i noted that you got the title for the lathe of heaven from the book by ursula k. leguin. are there any other works of literature that you believe should be translated into music? i thought ulver's marriage of heaven and hell was beautifully pulled off.

dr: i love that ulver album too, actually i love most of them. translating literary works into music is not quite as tricky as making as making them into movies, but almost. that's why i wanted to make it clear we did not do an adaptation of the lathe of heaven. you can end up doing the original work a disservice, or feel so restricted by it that your own contribution suffers. of course, i'm still excited about the eventual release of the songs of innocence and of experience double cd, but that's up to bryin.

you seem to be very educated in the world of literature and art. the lathe of heaven contained some of the best art i've seen in a while. do you have any formal education in fine arts? do you have any artistic plans outside of music?

dr: thanks. i do have a degree in graphic design and i did take some photography classes at the same time. i've been doing a lot of photography lately (see and i hope to pursue that further. i've started using my photos as flyers and posters for our shows, but it would be nice to do prints and have a show of them, or have the photos licensed for other purposes.

a couple of my first underground purchases were the sullen cassette and on the brink of infinity. can you talk a little about sullen and how that came about? how are things going with chthonic streams?

dr: chthonic streams has been pared down from a small label and distributor with big ambitions to a mailorder and information center for all things pertaining to myself, and sometimes by extension, bryin. cs is still the imprint for any releases i just want to get out myself without waiting for any other labels. we did do the infinity compilation a few years ago, and it would be fun to do another, but that's on the back burner right now. sullen is really bryin's thing, so i'll let him talk about it.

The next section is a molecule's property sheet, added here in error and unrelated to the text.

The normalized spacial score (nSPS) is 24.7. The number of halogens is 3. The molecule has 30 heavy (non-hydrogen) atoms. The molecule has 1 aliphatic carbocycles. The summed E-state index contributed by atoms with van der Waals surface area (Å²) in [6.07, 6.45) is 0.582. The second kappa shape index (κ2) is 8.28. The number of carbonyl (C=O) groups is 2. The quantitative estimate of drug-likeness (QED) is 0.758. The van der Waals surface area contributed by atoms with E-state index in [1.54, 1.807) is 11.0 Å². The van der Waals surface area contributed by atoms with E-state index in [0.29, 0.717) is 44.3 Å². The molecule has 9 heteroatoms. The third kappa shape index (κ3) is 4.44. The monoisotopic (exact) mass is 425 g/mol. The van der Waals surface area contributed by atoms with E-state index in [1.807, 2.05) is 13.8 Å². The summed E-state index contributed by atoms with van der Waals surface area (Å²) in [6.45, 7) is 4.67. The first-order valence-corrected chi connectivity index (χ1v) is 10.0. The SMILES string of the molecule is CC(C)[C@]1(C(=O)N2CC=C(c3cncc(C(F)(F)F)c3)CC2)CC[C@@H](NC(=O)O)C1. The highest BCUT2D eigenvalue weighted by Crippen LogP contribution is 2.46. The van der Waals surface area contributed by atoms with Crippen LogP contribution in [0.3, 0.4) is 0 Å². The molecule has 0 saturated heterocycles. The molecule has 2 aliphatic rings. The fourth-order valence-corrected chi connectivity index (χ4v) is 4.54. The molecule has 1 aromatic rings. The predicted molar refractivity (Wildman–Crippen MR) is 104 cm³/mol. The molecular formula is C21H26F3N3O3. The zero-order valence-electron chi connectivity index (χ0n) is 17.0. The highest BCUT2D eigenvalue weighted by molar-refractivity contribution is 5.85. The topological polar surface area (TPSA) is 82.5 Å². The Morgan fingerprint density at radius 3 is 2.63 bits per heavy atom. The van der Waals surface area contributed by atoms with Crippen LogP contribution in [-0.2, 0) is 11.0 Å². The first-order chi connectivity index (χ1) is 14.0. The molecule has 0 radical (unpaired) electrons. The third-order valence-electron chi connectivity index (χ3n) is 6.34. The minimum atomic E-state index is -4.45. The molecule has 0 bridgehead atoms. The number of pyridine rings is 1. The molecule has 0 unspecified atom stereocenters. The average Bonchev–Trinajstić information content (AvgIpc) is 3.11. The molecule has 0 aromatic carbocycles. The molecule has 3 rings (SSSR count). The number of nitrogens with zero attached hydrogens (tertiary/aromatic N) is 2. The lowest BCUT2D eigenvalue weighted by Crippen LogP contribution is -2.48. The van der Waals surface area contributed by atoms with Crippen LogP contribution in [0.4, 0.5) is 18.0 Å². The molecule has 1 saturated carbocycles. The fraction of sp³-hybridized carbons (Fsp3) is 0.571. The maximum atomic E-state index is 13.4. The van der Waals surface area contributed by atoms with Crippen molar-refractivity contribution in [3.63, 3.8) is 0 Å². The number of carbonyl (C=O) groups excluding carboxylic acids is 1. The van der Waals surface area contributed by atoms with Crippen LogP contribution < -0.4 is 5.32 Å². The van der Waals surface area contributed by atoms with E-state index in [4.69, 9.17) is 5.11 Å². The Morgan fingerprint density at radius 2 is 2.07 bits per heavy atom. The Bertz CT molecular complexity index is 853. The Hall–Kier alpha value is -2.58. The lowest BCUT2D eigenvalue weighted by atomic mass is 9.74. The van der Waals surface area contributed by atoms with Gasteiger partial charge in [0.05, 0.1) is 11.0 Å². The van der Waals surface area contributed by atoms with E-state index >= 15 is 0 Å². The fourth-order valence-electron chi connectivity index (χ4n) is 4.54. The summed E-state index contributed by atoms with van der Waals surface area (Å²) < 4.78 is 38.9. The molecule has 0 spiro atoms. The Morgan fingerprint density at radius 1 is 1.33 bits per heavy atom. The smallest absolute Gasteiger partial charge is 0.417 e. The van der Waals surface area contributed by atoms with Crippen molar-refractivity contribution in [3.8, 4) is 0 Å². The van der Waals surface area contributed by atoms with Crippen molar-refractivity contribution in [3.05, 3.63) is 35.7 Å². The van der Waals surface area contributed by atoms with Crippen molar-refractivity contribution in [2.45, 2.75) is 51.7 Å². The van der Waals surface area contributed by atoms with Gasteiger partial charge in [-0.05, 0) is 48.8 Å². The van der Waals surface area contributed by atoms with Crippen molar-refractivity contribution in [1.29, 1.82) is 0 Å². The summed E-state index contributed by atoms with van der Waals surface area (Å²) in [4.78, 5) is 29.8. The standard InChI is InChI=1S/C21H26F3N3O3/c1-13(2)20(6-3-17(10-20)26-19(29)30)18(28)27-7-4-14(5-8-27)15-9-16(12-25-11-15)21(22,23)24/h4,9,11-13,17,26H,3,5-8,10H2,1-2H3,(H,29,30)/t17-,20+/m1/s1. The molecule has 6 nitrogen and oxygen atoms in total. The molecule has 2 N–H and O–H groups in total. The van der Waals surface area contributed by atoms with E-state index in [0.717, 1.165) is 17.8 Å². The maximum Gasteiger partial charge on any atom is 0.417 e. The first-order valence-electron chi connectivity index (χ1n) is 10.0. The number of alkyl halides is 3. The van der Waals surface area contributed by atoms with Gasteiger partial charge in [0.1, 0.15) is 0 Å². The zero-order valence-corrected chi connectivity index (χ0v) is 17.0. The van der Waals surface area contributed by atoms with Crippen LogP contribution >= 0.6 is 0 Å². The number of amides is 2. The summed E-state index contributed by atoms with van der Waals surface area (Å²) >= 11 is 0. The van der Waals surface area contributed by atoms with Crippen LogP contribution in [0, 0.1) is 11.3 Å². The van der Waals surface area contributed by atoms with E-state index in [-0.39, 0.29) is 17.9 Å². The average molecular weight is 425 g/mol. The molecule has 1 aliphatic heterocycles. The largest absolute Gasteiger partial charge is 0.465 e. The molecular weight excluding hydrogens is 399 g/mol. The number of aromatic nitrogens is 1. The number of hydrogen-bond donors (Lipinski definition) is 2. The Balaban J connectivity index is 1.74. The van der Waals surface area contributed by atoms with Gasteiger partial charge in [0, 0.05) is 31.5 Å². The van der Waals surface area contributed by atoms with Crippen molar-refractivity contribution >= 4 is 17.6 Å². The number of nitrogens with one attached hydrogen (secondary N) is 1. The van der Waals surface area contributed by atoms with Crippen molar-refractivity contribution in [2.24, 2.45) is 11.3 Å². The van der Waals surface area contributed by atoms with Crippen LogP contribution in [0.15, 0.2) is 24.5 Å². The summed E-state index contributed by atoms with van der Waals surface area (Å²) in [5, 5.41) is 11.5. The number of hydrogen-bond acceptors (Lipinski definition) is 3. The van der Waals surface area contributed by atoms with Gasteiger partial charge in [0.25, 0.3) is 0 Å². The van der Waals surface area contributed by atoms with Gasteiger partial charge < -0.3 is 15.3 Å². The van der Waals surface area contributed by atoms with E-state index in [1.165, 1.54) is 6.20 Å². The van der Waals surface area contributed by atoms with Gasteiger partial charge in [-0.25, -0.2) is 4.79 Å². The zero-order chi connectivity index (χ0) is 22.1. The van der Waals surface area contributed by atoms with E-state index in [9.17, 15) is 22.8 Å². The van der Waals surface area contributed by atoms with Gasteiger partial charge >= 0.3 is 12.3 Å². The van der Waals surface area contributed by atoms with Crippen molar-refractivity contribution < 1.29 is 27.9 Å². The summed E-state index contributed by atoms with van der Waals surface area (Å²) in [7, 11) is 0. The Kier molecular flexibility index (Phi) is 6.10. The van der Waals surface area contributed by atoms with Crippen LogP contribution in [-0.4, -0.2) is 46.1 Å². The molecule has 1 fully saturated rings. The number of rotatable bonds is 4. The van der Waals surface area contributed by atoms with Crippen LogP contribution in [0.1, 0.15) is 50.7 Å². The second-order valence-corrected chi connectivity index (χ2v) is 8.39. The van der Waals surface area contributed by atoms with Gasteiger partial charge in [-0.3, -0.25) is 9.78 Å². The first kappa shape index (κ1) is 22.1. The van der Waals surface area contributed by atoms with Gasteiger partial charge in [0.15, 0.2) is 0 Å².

bd: sullen is me. there, i said it. are you happy now? (lol) i have a friend who is a brilliant visual artist, her name is elizabeth rosenblum. i've known her since i lived in boston (where we met in a comic book store). it turned out that before we met, we were both fans of each other's work. she was doing an exhibit of her art based on different types of depression at harvard university and she asked me to score it. originally, she sent me stacks of papers containing different scientific terms for the various forms of depression. i started working with the list and found that the song was sounding like some industrial dance thing. i hated it. it certainly didn't convey depression. so, i got myself worked up into a depression, went into the bathroom and vocalized the voices in my head for about a half hour. that's what became sullen - there were no overdubs and the only instrumentation used was my guitar that i played over the vocals i had already done. when i sent it to liz, she loved it and said that it truly conveyed what it was like to be in a depression. she transcribed the lyrics and hung them all over the gallery. she had the piece playing with sub-woofers during the run of the exhibit. i was there for the opening and some woman went over and turned off the music. when liz walked up to her and asked why she did that, the woman said, "it's too disturbing to listen to". liz looked at her and said, "that's the point. depression isn't supposed to be pretty," and she turned it back on. i released it in a very limited-edition cassette along with a number of my earlier endeavors. none of them have been repressed and there were less than 200 of each made.